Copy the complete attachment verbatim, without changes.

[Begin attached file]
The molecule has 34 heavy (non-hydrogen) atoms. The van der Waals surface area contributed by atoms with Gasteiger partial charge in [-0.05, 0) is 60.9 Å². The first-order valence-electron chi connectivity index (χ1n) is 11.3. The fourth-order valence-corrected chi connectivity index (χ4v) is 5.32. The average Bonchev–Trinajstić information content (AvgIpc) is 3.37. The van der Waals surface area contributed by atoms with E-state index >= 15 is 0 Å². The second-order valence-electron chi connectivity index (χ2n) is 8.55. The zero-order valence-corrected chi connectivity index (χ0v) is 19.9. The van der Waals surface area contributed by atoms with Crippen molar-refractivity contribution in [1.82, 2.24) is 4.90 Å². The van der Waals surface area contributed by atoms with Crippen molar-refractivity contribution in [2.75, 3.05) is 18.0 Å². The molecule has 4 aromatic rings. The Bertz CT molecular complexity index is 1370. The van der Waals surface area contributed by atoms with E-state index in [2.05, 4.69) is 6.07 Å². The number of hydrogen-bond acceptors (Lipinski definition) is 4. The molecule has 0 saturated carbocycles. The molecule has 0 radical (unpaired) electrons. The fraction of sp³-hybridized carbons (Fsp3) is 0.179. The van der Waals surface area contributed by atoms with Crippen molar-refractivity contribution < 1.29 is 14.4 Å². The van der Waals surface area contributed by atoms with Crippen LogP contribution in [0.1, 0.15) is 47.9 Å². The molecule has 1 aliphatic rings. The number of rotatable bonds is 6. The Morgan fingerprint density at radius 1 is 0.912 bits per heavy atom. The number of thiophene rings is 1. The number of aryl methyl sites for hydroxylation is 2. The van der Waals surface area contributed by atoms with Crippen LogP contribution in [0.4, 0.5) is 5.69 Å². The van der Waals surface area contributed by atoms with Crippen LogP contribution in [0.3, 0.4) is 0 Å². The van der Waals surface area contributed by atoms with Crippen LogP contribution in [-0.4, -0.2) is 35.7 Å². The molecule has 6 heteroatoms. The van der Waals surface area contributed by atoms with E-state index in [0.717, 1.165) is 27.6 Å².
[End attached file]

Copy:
The molecule has 34 heavy (non-hydrogen) atoms. The van der Waals surface area contributed by atoms with Gasteiger partial charge in [-0.05, 0) is 60.9 Å². The first-order valence-electron chi connectivity index (χ1n) is 11.3. The fourth-order valence-corrected chi connectivity index (χ4v) is 5.32. The average Bonchev–Trinajstić information content (AvgIpc) is 3.37. The van der Waals surface area contributed by atoms with E-state index >= 15 is 0 Å². The second-order valence-electron chi connectivity index (χ2n) is 8.55. The zero-order valence-corrected chi connectivity index (χ0v) is 19.9. The van der Waals surface area contributed by atoms with Crippen molar-refractivity contribution in [1.82, 2.24) is 4.90 Å². The van der Waals surface area contributed by atoms with Crippen molar-refractivity contribution in [2.75, 3.05) is 18.0 Å². The molecule has 4 aromatic rings. The Bertz CT molecular complexity index is 1370. The van der Waals surface area contributed by atoms with E-state index in [2.05, 4.69) is 6.07 Å². The number of hydrogen-bond acceptors (Lipinski definition) is 4. The molecule has 0 saturated carbocycles. The molecule has 0 radical (unpaired) electrons. The fraction of sp³-hybridized carbons (Fsp3) is 0.179. The van der Waals surface area contributed by atoms with Crippen molar-refractivity contribution < 1.29 is 14.4 Å². The van der Waals surface area contributed by atoms with Crippen LogP contribution in [0.1, 0.15) is 47.9 Å². The molecule has 1 aliphatic rings. The number of rotatable bonds is 6. The Morgan fingerprint density at radius 1 is 0.912 bits per heavy atom. The number of thiophene rings is 1. The number of aryl methyl sites for hydroxylation is 2. The van der Waals surface area contributed by atoms with Crippen LogP contribution in [0.4, 0.5) is 5.69 Å². The van der Waals surface area contributed by atoms with Crippen LogP contribution in [0.3, 0.4) is 0 Å². The van der Waals surface area contributed by atoms with Crippen LogP contribution in [-0.4, -0.2) is 35.7 Å². The molecule has 6 heteroatoms. The van der Waals surface area contributed by atoms with E-state index in [0.717, 1.165) is 27.6 Å².